Legislation to Stop Electrical Pollution

The only known cure for Radio Wave Sickness is to stop being exposed to high frequencies.

    The Solution

    Stop "dirty" power at the source

    At this time, all electronics are required to comply with standards designed to prevent them from interfering with radio signals. These standards should be re-designed so they protect human health. In order to meet these standards, filtering technology is employed. As noted below, other countries already have much stricter standards.

    Legislation or regulations requiring harmonic filters on non-linear, time-varying loads need to be passed at the national level. Such filters are required on electronic devices sold in Europe. Manufacturers elect to save money and leave them off most products sold in the USA. The fact that they are required elsewhere means that such a law could be implemented relatively quickly because the technology is already available. Filters on new non-linear, time-varying loads would help keep the problem from worsening.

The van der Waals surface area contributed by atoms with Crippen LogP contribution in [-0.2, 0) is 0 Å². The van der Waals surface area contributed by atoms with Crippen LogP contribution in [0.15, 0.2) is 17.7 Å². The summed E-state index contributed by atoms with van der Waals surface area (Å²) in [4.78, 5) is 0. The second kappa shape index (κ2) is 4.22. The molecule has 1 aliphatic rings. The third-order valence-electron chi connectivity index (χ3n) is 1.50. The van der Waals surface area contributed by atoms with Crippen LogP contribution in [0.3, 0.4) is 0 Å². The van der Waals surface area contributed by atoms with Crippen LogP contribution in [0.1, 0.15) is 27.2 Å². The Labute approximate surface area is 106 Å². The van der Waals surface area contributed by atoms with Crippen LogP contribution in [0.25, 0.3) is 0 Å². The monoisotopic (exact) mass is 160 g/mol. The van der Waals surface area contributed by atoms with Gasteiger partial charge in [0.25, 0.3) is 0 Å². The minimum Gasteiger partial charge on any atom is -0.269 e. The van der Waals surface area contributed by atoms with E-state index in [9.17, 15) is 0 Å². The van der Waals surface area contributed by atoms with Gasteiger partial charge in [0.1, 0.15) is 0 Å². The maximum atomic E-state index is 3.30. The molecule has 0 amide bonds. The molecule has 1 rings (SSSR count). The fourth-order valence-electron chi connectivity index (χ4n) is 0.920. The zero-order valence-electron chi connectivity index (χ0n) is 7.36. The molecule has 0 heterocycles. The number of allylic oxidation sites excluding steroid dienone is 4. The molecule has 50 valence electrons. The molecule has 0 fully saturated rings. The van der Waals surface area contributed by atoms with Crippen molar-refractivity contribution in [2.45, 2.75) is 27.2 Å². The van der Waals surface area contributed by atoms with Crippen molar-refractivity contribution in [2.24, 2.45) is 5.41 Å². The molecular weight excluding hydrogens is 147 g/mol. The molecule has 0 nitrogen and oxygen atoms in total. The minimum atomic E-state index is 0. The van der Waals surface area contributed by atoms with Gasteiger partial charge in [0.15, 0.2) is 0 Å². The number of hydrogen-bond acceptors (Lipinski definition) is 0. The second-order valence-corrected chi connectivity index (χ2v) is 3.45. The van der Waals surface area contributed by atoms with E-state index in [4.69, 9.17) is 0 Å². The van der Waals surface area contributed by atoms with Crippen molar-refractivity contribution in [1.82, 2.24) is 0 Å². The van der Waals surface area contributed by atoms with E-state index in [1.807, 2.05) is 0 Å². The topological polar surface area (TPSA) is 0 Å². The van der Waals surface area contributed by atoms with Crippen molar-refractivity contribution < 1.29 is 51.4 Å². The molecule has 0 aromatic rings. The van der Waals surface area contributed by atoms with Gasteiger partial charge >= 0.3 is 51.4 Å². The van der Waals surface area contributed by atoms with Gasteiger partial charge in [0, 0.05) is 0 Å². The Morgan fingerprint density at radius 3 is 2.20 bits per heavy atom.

Certain sources of electrical pollution can also be addressed at the source through local action. One example is electrical pollution caused by cell towers. A county in Wisconsin has passed an ordinance requiring compliance with the IEEE-519. Follow the link for more information.

    Upgrade the system for our modern electronics

    Unfortunately, the utilities did not have the foresight to lobby for national legislation requiring filters on non-linear, time-varying loads back when it first became apparent the sizing of the wires was going to be inadequate for the increased use of non-linear, time-varying loads. Electrical utilities will still have to upgrade the system to accommodate the high percentage of non-linear, time-varying loads without filters that are already in use.

    Both the Electrical Power Research Institute (EPRI) and the Institute of Electrical and Electronics Engineers (IEEE) have identified remedies for electrical ground currents. Legislation needs to be formulated and enacted in each state requiring utilities to use identified remedies to eliminate electrical ground currents and clean up "dirty" power. Unfortunately, this is a nation-wide problem that needs to dealt with on a state-by-state basis since the regulatory authority resides primarily at the state level.

    Require electrical system upgrades